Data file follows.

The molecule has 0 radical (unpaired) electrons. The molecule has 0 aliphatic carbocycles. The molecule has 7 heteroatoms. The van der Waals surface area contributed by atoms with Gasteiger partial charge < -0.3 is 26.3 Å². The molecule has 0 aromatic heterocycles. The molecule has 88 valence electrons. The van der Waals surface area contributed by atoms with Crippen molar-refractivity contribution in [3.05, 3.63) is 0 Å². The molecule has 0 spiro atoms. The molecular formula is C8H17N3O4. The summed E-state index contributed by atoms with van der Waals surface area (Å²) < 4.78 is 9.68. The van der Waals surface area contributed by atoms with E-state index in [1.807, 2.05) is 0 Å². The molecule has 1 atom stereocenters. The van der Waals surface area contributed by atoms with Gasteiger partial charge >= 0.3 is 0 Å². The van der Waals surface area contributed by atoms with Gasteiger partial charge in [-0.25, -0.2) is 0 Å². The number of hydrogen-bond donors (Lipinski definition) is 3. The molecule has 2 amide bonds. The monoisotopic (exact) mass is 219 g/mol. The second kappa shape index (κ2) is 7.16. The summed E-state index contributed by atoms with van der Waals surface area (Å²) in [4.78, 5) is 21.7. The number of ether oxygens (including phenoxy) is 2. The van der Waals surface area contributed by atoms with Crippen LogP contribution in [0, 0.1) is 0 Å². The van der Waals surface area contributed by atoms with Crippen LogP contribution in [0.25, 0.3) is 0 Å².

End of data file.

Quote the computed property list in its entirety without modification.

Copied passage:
The molecule has 0 radical (unpaired) electrons. The molecule has 0 aliphatic carbocycles. The molecule has 7 heteroatoms. The van der Waals surface area contributed by atoms with Gasteiger partial charge < -0.3 is 26.3 Å². The molecule has 0 aromatic heterocycles. The molecule has 88 valence electrons. The van der Waals surface area contributed by atoms with Crippen molar-refractivity contribution in [3.05, 3.63) is 0 Å². The molecule has 0 spiro atoms. The molecular formula is C8H17N3O4. The summed E-state index contributed by atoms with van der Waals surface area (Å²) < 4.78 is 9.68. The van der Waals surface area contributed by atoms with E-state index in [1.807, 2.05) is 0 Å². The molecule has 1 atom stereocenters. The van der Waals surface area contributed by atoms with Gasteiger partial charge >= 0.3 is 0 Å². The van der Waals surface area contributed by atoms with Gasteiger partial charge in [-0.25, -0.2) is 0 Å². The number of hydrogen-bond donors (Lipinski definition) is 3. The molecule has 2 amide bonds. The monoisotopic (exact) mass is 219 g/mol. The second kappa shape index (κ2) is 7.16. The summed E-state index contributed by atoms with van der Waals surface area (Å²) in [4.78, 5) is 21.7. The number of ether oxygens (including phenoxy) is 2. The van der Waals surface area contributed by atoms with Crippen LogP contribution in [0, 0.1) is 0 Å². The van der Waals surface area contributed by atoms with Crippen LogP contribution in [0.25, 0.3) is 0 Å².